Why Afghan peace unites both Russia and Pakistan – Ijaz Awan

The ‘Valdai Discussion Club’ in Russia recently hosted a panel discussion on the Prospects of Russia-Pakistan Relations on 18th April. The participation of prominent experts from the two countries was a positive development towards fruitful Pak-Russia bilateral ties in the backdrop of China’s Belt and Road Initiative (BRI), the China Pakistan Economic Corridor (CPEC) and the framework of Greater Eurasia.

The discussion, and invitation to Pakistani intelligentsia, was one of the many steps recently taken towards breaking the ice between the two former-Cold War foes.

The growing understanding between Russia and Pakistan comes on the back of changing geopolitics and the US withdrawal from Afghanistan. Additionally, PM Imran Khan’s visit to Iran is another development that holds great promise for regional stability, and particularly for peace in war-torn Afghanistan. It is believed that an alliance between key regional stakeholders, including China, Russian, Pakistan, Iran and Turkey holds the key for fruitful peace talks and long term peace in Afghanistan.

Cooperation between Moscow and Islamabad received a boost after Pakistan formally joined the Shanghai Cooperation Organisation (SCO) in 2017. This warming of relations between Russia and Pakistan is indicative of regional rebalancing of relationships and shifting alliance. Russia and Pakistan are eager to establish strategic understanding on various major issues, including counter-terrorism and containing the threat of IS/Daesh emanating from Afghanistan.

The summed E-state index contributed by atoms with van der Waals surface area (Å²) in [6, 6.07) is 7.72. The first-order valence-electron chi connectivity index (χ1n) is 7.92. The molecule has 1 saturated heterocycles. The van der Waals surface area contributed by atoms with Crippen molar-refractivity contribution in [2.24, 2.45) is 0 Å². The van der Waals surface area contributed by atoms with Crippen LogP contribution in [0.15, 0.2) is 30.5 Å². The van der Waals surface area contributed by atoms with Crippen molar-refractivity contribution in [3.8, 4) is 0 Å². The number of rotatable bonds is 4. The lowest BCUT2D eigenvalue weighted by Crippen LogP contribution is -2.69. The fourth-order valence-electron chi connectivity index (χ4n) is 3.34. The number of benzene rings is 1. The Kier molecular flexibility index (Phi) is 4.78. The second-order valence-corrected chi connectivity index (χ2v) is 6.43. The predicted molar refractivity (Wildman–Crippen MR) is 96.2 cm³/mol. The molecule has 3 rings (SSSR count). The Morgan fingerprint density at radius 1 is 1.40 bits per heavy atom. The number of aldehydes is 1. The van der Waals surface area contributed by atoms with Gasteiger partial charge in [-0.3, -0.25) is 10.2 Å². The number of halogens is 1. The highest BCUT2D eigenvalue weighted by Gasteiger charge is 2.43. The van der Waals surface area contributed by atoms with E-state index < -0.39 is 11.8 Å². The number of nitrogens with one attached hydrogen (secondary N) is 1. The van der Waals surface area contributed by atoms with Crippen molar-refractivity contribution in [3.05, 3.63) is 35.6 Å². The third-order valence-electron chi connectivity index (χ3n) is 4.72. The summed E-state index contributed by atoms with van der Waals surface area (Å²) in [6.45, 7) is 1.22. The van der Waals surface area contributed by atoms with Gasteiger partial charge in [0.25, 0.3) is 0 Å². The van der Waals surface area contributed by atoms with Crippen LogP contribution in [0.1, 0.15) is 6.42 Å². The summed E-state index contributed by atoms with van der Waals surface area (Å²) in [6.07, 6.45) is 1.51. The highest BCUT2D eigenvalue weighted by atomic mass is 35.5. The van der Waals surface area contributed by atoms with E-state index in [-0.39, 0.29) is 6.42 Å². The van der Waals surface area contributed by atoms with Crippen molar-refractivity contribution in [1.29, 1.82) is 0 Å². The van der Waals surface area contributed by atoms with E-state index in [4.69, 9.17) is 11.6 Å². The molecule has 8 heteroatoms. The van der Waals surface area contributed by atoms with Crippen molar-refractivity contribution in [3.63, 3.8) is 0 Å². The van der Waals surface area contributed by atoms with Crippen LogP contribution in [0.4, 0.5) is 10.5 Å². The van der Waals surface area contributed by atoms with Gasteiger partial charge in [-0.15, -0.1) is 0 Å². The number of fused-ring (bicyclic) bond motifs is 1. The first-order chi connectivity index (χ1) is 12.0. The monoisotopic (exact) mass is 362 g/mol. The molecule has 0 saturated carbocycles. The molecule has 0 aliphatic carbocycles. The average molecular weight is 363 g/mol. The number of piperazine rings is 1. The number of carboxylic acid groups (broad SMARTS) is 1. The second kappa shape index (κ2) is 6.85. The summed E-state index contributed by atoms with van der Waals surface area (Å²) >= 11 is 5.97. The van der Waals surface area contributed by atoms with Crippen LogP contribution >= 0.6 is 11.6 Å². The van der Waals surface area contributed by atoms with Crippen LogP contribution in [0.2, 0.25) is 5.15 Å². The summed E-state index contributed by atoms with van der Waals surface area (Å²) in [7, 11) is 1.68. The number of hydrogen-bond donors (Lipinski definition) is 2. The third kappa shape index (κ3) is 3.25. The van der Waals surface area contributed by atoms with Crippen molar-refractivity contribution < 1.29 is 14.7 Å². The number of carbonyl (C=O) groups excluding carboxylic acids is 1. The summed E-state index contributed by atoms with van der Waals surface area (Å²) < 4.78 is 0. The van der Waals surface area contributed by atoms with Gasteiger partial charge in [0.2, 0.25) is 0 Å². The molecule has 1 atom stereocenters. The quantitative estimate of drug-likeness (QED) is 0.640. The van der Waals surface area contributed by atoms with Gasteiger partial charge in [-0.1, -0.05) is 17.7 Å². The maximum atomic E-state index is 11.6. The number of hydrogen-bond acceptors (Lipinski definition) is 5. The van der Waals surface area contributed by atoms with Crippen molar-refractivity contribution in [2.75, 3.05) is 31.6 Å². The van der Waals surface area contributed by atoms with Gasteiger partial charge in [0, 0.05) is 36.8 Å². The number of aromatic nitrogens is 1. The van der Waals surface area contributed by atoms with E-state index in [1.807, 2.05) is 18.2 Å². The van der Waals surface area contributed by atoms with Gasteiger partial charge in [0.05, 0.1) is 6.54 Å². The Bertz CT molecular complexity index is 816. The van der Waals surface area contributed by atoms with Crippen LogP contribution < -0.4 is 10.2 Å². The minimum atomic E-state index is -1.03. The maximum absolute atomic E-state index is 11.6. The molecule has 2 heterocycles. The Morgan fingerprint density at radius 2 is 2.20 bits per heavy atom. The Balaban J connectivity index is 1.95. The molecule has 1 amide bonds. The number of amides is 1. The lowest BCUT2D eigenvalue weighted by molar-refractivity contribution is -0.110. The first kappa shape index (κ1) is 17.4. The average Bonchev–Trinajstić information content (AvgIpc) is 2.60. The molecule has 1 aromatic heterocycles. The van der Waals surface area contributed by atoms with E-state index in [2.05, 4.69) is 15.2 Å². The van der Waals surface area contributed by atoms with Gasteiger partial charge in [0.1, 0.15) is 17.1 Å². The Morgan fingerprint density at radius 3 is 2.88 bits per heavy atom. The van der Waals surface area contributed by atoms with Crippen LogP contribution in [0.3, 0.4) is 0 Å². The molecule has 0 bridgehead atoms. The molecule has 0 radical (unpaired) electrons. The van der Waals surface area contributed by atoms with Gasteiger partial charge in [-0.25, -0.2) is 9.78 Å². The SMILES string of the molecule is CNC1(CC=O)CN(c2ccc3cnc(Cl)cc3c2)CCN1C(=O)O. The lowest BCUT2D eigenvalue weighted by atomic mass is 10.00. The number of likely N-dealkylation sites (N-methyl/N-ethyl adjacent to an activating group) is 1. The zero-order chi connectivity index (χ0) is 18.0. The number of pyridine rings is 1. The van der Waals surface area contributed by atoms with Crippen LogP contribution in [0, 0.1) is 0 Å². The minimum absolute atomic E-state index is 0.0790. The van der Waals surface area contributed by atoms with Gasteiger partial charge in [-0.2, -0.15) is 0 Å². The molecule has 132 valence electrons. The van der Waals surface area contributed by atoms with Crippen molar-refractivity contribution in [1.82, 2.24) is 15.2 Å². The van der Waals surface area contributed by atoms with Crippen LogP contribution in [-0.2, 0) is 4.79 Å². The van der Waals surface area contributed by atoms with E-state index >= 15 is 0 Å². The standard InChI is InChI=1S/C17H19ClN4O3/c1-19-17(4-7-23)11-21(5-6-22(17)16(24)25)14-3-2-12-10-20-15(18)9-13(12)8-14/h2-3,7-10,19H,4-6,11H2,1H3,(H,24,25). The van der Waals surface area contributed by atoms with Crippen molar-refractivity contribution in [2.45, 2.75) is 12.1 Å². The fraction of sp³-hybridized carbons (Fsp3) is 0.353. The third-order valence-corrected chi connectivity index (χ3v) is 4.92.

Pakistan, on the other hand, also recently appreciated Russia’s objective role in defusing tensions with India that grew in the aftermath of Pulwama attacks and Indian intrusion in Pakistani airspace.

Ironically, Afghanistan – which is now the major area of understanding between the two countries – was once the major source of discord between the two. Fast forward three decades and both Islamabad and Moscow are now working together to facilitate peace talks between Afghan stakeholders and the Taliban for lasting peace in Afghanistan.

The ongoing situation of terrorism in Afghanistan, with the rise of ISIS, has created dilemmas not only for Russia and Pakistan, but also for many other regional stakeholders. Hence, terrorism becomes a common denominator between Russia and Pakistan as both the countries fear that an “out of control ISIS” could affect the security situation in both the countries.

Pakistan has particularly faced multiple social and economic challenges for almost two decades now, which are highlighted by influx of refugees from Afghanistan, instability on the Afghan border and illegal supply of weapons and drugs. The stabilisation of Afghanistan, therefore, is in the interest of both Pakistan and Russia.

However, it is not only Russia and Pakistan who could play a constructive role towards peace in Afghanistan. Iran has also had a significant influence over the Northern Alliance, in the past, in Afghanistan. For any peace deal to succeed in the country, both the Taliban and the North Alliance have to reach a broader understanding on the future of the country. Hence, Iran’s role in the overall peace equation cannot be undermined.

With regional stakeholders and partners on the same page, Pakistani leadership, both civil and military, is also demonstrating strong resolve to go against banned groups and non-state actors that could jeopardize regional and domestic peace. These organisations have, in the past, not only challenged the state institutions but have also created foreign policy challenges for Pakistan.

The state narrative and policy direction is Islamabad is clear; all miscreant groups, irrespective of their background, need to be crushed and no-go areas shall be cleared. Moreover, there is also consensus that seminaries and welfare arms of banned organisations that also hurt Pakistan’s interests shall also be monitored.

These developments, coming at the most opportune time, shall hopefully lead to lasting peace and strategic regional understanding.

The author, Major Gen. Ijaz Hussain Awan, is a retired military officer and a security and defence analyst.

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